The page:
1941 - Qal'at Saleh

Moonlight, Bombs, and Palms

It was a night in May or June and they were all sleeping on the roof. Only the four years old boy was awake. The moonlight rendered the night serene and silent; all sounds were mute. Was it earlier on that night, during the day or on another night that his father related of British planes, from A-Shieaba base near Basrah, bombing Iraqi soldiers hiding in the date-palm groves around Al-Imara, not far away from where they lived.

It must have been on another day that his father told the family that many soldiers were killed during Al-Imara bombings, that one bomb ripped off the arm of an officer and tossed it up on a palm where it remained hanging. The soldiers saw the bleeding arm with the watch still attached to the wrist. "The agonizing officer murmured 'I am dying for my country'", his father said.

The British succeeded in breaking the resistance of Iraqi troops, and brought back the ousted monarchic government. "Senior government officials, officers and soldiers are leaving", his father added "They are gathering at cafes on the Iraqi bank of Shat Al-Arab waiting for boats and ferries to take them to Khoramshahr on the Iranian side, and into exile."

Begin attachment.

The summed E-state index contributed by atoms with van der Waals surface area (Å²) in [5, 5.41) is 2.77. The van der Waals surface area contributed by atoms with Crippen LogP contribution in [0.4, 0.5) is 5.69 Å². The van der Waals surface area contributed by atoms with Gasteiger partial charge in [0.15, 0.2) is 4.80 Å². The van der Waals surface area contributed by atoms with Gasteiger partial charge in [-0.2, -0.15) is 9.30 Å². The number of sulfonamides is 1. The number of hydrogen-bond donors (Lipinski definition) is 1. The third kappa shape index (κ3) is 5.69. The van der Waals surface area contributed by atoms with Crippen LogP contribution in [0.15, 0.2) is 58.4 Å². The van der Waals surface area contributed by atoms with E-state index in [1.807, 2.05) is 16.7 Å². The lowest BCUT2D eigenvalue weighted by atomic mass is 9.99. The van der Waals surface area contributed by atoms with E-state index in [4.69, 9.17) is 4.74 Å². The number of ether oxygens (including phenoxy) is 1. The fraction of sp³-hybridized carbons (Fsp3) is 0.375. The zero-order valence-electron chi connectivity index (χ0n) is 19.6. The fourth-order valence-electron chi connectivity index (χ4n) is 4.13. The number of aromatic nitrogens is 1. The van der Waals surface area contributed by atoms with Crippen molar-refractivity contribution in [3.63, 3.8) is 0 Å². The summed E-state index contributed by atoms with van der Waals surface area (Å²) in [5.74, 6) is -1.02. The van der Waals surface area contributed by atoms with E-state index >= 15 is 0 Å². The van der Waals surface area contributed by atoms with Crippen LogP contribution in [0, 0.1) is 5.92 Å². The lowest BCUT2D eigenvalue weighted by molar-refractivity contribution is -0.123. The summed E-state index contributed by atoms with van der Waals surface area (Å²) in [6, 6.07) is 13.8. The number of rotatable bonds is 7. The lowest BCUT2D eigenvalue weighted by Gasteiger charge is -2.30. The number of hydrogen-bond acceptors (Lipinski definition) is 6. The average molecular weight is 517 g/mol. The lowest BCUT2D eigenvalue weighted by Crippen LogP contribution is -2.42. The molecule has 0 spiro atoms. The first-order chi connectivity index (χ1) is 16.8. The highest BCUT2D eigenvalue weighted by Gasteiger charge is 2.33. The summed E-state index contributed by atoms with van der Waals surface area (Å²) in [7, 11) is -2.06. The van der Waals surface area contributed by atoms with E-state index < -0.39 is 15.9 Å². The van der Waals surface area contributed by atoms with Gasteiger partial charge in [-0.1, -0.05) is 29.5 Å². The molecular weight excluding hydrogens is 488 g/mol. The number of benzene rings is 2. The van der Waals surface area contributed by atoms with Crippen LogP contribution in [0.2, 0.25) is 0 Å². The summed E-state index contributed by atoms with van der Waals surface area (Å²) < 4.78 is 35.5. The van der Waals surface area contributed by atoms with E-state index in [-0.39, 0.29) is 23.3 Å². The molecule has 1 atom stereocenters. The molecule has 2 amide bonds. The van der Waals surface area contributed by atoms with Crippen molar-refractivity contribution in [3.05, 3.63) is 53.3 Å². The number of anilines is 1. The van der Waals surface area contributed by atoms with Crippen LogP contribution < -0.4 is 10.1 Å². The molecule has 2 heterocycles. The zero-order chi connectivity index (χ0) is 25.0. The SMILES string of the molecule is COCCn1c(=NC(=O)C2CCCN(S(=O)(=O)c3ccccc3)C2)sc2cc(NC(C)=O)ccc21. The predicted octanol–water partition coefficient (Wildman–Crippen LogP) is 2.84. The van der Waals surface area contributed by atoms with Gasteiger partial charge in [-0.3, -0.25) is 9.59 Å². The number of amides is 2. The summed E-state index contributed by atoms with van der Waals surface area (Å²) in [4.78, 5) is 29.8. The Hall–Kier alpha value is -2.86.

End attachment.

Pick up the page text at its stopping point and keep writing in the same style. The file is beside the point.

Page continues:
At that night on the roof, he didn't perceive by some sense that the dead were there, in Al-Imara, where his grandmother, aunt and uncle lived. He felt vaguely that life might come to a standstill; a danger was there and even a threat to him, undefined yet accepted as if it belonged to them all, the whole family. Certainly, the dead where there; but for him, they were somewhere else, in a remote time in the future, at remote places, where people will die in solitude within a noisy milieu; and there will be no fathers telling stories.

Published in: Iraq-L, Oct. 15, 1997